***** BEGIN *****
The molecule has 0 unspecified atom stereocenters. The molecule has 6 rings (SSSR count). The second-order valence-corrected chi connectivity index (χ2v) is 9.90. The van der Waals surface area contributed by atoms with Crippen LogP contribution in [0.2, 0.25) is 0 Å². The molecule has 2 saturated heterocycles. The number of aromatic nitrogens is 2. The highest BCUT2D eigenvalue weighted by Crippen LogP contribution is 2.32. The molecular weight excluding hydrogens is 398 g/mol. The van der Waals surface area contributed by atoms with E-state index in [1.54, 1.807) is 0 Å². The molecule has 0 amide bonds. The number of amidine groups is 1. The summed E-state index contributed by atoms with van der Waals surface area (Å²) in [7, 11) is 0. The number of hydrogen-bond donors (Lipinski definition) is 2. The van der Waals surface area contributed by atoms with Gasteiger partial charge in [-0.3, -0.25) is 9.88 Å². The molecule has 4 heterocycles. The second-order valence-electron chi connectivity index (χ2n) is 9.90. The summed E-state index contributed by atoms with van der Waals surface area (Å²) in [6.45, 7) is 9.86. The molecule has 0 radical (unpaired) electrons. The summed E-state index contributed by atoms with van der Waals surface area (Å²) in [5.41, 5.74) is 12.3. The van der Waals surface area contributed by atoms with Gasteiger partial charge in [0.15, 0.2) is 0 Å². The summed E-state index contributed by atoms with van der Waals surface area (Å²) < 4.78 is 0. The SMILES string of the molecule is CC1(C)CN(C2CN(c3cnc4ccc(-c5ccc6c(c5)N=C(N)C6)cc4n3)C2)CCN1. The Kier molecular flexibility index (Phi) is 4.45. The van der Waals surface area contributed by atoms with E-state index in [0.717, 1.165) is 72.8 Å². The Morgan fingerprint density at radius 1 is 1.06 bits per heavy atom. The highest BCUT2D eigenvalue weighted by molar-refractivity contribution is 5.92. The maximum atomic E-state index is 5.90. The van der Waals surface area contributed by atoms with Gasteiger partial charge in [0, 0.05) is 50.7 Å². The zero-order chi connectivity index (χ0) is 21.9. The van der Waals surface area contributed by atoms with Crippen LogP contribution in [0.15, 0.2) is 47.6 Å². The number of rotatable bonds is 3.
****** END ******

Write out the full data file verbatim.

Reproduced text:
The molecule has 0 unspecified atom stereocenters. The molecule has 6 rings (SSSR count). The second-order valence-corrected chi connectivity index (χ2v) is 9.90. The van der Waals surface area contributed by atoms with Crippen LogP contribution in [0.2, 0.25) is 0 Å². The molecule has 2 saturated heterocycles. The number of aromatic nitrogens is 2. The highest BCUT2D eigenvalue weighted by Crippen LogP contribution is 2.32. The molecular weight excluding hydrogens is 398 g/mol. The van der Waals surface area contributed by atoms with E-state index in [1.54, 1.807) is 0 Å². The molecule has 0 amide bonds. The number of amidine groups is 1. The summed E-state index contributed by atoms with van der Waals surface area (Å²) in [7, 11) is 0. The number of hydrogen-bond donors (Lipinski definition) is 2. The van der Waals surface area contributed by atoms with Gasteiger partial charge in [-0.3, -0.25) is 9.88 Å². The molecule has 4 heterocycles. The second-order valence-electron chi connectivity index (χ2n) is 9.90. The summed E-state index contributed by atoms with van der Waals surface area (Å²) in [6.45, 7) is 9.86. The molecule has 0 radical (unpaired) electrons. The summed E-state index contributed by atoms with van der Waals surface area (Å²) in [5.41, 5.74) is 12.3. The van der Waals surface area contributed by atoms with Gasteiger partial charge in [0.15, 0.2) is 0 Å². The summed E-state index contributed by atoms with van der Waals surface area (Å²) < 4.78 is 0. The SMILES string of the molecule is CC1(C)CN(C2CN(c3cnc4ccc(-c5ccc6c(c5)N=C(N)C6)cc4n3)C2)CCN1. The Kier molecular flexibility index (Phi) is 4.45. The van der Waals surface area contributed by atoms with E-state index in [0.717, 1.165) is 72.8 Å². The Morgan fingerprint density at radius 1 is 1.06 bits per heavy atom. The highest BCUT2D eigenvalue weighted by molar-refractivity contribution is 5.92. The maximum atomic E-state index is 5.90. The van der Waals surface area contributed by atoms with Gasteiger partial charge in [0, 0.05) is 50.7 Å². The zero-order chi connectivity index (χ0) is 21.9. The van der Waals surface area contributed by atoms with Crippen LogP contribution in [0.15, 0.2) is 47.6 Å². The number of rotatable bonds is 3.